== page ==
On the way off the salt to Uyuni we stoped at the salt hotel.  This was now two rather large establishments on each side of the main track to Uyuni.  Each had many bedrooms, dining rooms and pools of brine in which guests could pickel [sic] themselves.  We should have stayed there but instead pushed on to Uyuni, experiencing a underflated [sic] tire which got hot and destructed.  Our spare tire turned out to be grosly [sic] underinflated which made for a tense trip for the balance of the distance into Uyuni.  We didn’t get going north till noon of the next day because we had to get our now completely flat spair [sic] tire fixed and locate a spare.  The hotel was from Hell. Wood plank floors smelling of diesel fuel and one of your favorite tempermental {viz, shower} death switchs [sic] which would despense [sic] nasty little shocks.  Guess you still remember that one in Llallagua in the metal shack that spit all those sparks when you turned on the lights? From all the ruckus Alfredo and I figured you were dead. Well this place was about as bad.

 

On the way north we encountered two months ahead of schedule a real ripper of a hail storm that left the surrounding country white.  There was so much lightning, some of it very close that we turned around and back tracked to a low spot and waited the storm out. We were very glad for the 4×4 which got us thourh [sic] some huge mud puddles with hail floating on top. It was real spookey[sic].  We spent the night in the second floor loft with eight beds lit by a candle in the little village of Sevaruyo. As we slept pictures of Jesus and the Virgin Mary with flaming hearts and Bolivian unicorns gazed down on us. Alfredo said most of the patrons of this, for the village, upscale establishemnt [sic] were the drivers of carivans [sic] of cars being smuggled in from Chile.  Fortunately no caravan of smuggled cars came through with drivers seeking shelter from the storm.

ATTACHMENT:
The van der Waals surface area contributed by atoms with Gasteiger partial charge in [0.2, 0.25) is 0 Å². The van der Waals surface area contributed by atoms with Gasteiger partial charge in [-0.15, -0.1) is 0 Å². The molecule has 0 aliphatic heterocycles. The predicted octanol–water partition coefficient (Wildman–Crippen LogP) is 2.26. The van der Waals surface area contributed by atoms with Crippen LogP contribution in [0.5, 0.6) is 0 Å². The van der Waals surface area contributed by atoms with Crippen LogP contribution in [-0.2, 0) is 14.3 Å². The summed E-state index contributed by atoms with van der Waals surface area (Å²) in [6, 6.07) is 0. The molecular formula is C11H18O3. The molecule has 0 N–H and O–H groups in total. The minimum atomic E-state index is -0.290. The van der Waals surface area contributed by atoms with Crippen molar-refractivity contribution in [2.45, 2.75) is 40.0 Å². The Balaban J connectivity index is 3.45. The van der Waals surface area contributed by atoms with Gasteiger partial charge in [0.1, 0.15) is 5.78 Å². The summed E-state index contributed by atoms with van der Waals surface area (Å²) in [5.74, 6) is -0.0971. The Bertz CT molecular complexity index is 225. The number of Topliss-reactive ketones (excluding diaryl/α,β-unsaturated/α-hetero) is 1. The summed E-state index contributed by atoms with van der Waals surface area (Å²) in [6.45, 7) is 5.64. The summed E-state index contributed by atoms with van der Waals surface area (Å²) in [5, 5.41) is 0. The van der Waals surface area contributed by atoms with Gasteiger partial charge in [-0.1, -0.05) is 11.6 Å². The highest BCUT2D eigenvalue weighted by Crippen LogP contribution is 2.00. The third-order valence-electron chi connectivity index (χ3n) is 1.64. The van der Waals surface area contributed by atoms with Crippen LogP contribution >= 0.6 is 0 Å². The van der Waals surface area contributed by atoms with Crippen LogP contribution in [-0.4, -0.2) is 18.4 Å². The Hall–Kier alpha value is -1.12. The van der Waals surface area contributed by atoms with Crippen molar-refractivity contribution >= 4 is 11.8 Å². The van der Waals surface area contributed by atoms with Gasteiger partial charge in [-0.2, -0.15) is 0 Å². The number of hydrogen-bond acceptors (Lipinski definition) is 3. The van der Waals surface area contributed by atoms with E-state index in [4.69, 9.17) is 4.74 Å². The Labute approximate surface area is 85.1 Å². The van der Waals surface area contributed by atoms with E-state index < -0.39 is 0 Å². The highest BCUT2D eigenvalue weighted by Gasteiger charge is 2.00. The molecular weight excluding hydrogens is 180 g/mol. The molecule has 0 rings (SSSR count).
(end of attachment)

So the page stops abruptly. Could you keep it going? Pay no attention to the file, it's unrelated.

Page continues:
The next day we backtracked about a half an hour to the little dirt track that lead to the mine of Carguaycollo.  We had to talk our way past two road barriers (trancas) but arrived at the best of all possible times. There was in progress a general meeting of the cooperative that was running the mine.  The head of the cooperative came out and Alfredo explained that we had come to buy teallite for which the mine is noted. The cooperative head returned to the meeting but soon returned and asked us to the meeting to put forth our proposal to the cooperative.  We were ushered into a court yard with about 70 miners and Alfredo explained that we wanted to buy a ton of teallite at three times the price that they sold it to the refineries. He did his usual number about if they should find crystals of the stuff which they all knew about (little black books) that we could pay them much more.  Some of the miners asked fairly intelligent questions about how the profits from such a sale would be handled. Finally the miners were given permission to return to their houses and bring us such tealite [sic] as they had and soon we were beseaged [sic] with miners, some of which had wonderful vein sections of pure shiny lath-like tealite.  We used a kg scale to weigh it up and paid them in Bolivianos and then, when we ran out of those, with dollars, which they seemed to prefer. We found no crystal specimens of note but left, after about two hours, well satisfied that we had cleaned out the camp of whatever usable specimen material there was. Some of the vein sections were as much as three inches thick.  Some were almost a foot across and one weighed seven kgs. The cost of the specimens was – well lets just say, reasonable.

 

Finally we visited the cretaceous [sic] stromatolite deposite [sic] a few km west of Sevaruyo which is the source of all the lapidary stromatolite that Bolivia produces.  It was a vein about a meter wide that was congruent with what appeared a vein of earthy greem [sic] (glauconite) colored material that ran up a hill and over its crest for about two km.  It had been dug out over that distance to the depth of about a meter deep. There should be a lot of good material left.

 

Finally home to Cochabamba in a reccord [sic] 5.5 hours.  The begging dogs on the winding mountain road over the mountains to Cochabamba seem to have prospered and multiplyed [sic] greatly since my last visit.  Now on to Brazil …

 

                                                            YOB – Rock